Many office workers agree that one of the worst attributes of a typical office building involves the sub-par fluorescent lighting. That’s why, when you’re deciding on a spot for your remote “office”, you should do yourself a favor and choose a location close to a window, a glass door or a skylight. Well-selected desk lamps can also prove helpful here, but nothing fully replaces actual sunlight.
Organization bears particular significance when you’re dealing with a minimal amount of square footage. That’s why the owners of teensy home offices need to pay special attention to the tidiness and orderly nature of their space. Stock up on file folders and storage boxes, get some cute pencil holders, and formulate a color-coding system that works for you.
A spare closet sounds like a fictional concept to many people living in small apartments or houses, but if you happen to have a linen cupboard or a coat closet that doesn’t get a ton of use (or which contains items that can be easily relocated elsewhere), then a cleared-out closet can easily become an office “nook” with enough space for a small desk. If you can keep the closet door open to maintain your exposure to natural light, then that’s even better!
Open staircases are certainly an aesthetic luxury, but if you’re lucky enough to have one, then consider using the space underneath as a locale for your home office. It’s a clever reclamation of existing floor real estate that probably isn’t being utilized yet.
When decorating a desk in your regular office building, you might not feel too inspired to project your personal style onto that space. However, if a work area is located with your home, then there’s extra incentive to select pencil holders, staplers, bookends and desk lamps with panache that blend into the rest of your home decor scheme.
Just as a Murphy bed feels like a godsend to studio apartment dwellers who like to entertain, a “work hutch” might be an ideal solution when working from a cramped house. These wall-mounted structures include a panel that can fold down when it’s work time and then can just as easily fold up when you’re not using your “desk” and need more space for activities.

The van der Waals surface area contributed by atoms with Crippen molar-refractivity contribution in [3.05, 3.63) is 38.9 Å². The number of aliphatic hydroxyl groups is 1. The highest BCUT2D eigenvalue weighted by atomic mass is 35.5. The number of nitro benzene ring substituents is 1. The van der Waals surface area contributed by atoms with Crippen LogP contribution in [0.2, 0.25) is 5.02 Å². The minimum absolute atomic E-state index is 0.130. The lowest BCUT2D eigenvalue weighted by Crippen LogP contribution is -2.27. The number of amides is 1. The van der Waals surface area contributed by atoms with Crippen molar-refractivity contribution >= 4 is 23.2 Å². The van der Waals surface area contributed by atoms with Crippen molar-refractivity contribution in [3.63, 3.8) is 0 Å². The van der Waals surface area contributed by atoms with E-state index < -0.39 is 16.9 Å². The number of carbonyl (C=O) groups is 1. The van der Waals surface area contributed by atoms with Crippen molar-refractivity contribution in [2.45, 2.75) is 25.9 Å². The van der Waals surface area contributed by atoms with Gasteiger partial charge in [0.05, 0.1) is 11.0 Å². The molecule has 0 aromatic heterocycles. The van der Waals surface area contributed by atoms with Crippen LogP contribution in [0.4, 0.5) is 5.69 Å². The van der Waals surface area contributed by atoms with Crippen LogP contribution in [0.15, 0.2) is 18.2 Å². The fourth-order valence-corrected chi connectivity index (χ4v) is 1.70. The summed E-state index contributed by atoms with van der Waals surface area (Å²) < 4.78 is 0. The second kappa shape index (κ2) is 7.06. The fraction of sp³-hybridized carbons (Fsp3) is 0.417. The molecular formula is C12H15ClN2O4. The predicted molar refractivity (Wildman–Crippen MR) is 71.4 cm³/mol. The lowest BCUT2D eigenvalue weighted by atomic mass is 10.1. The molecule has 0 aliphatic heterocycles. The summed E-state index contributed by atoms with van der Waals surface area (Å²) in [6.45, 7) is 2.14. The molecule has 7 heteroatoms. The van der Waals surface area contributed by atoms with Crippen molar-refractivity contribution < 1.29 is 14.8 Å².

Do the stark white walls at your off-site office bum you out? In that case, give some careful thought to the color scheme used for your home workspace. Blues, grays and dark greens traditionally have calming properties, and yellows and oranges inspire energy. Break out the wall paint and have fun!
A standing desk may be the pinnacle of ergonomically-sound office design, but there’s nothing wrong with preferring a seated position while you’re typing emails and filling out spreadsheets. For the sake of your posture (and your comfort), do some research and find a desk chair that’s consistent with your particular physical needs.
Need more storage space than your home desk can provide? Rather than setting up filing cabinets and bulky containers alongside the desk, consider building upwards on a nearby wall. Mounted shelves and cubbies can keep your materials organized without excessive horizontal migration.
If you’re an avid reader of career-advice and design blogs, then you’re likely familiar with the commonly-held belief that you MUST conduct your professional business outside of your bed, lest you infringe on the relaxing properties of your sleeping space. But as a freelancer who works from home constantly, I’m here to tell you that working from your bed is completely fine, if that’s what you prefer.
You’ll also be in good company; Winston Churchill, Tennessee Williams and Frida Kahlo all allegedly liked to hang out between the sheets while getting work done. Just make sure to take “walking breaks” throughout the day, and find yourself an appropriate in-bed “desk” setup to protect your back and neck.
While we’re on the topic of “in-bed desk setups," plenty of companies sell “lap desks” designed to keep your computer properly elevated while you’re in a reclining position. Does working from bed sound like a dream realized? A lap desk will only improve those conditions.
As any long-time remote worker will gladly tell you, laptops can be both a blessing and a curse. Yes, it’s wonderful to have the flexibility offered by a lightweight piece of technology, but small screen sizes, faulty touch pads and cramped keyboards sometimes lead to overall discomfort, which inhibits productivity.
If this sounds familiar, think about buying a wireless mouse and a wireless keyboard larger than the one on your laptop. Also, if you do a lot of work with charts and spreadsheets (or if you work in a visual field like graphic design), then a high-quality monitor is a sound investment.
The most insidious downside to working from home revolves around the tendency to stay in “work mode” long after your shift technically ends. That’s why it’s essential to take breaks throughout the day. Take the dog for a quick walk, make yourself a delicious lunch or try a 30-minute yoga routine. You’ve earned it!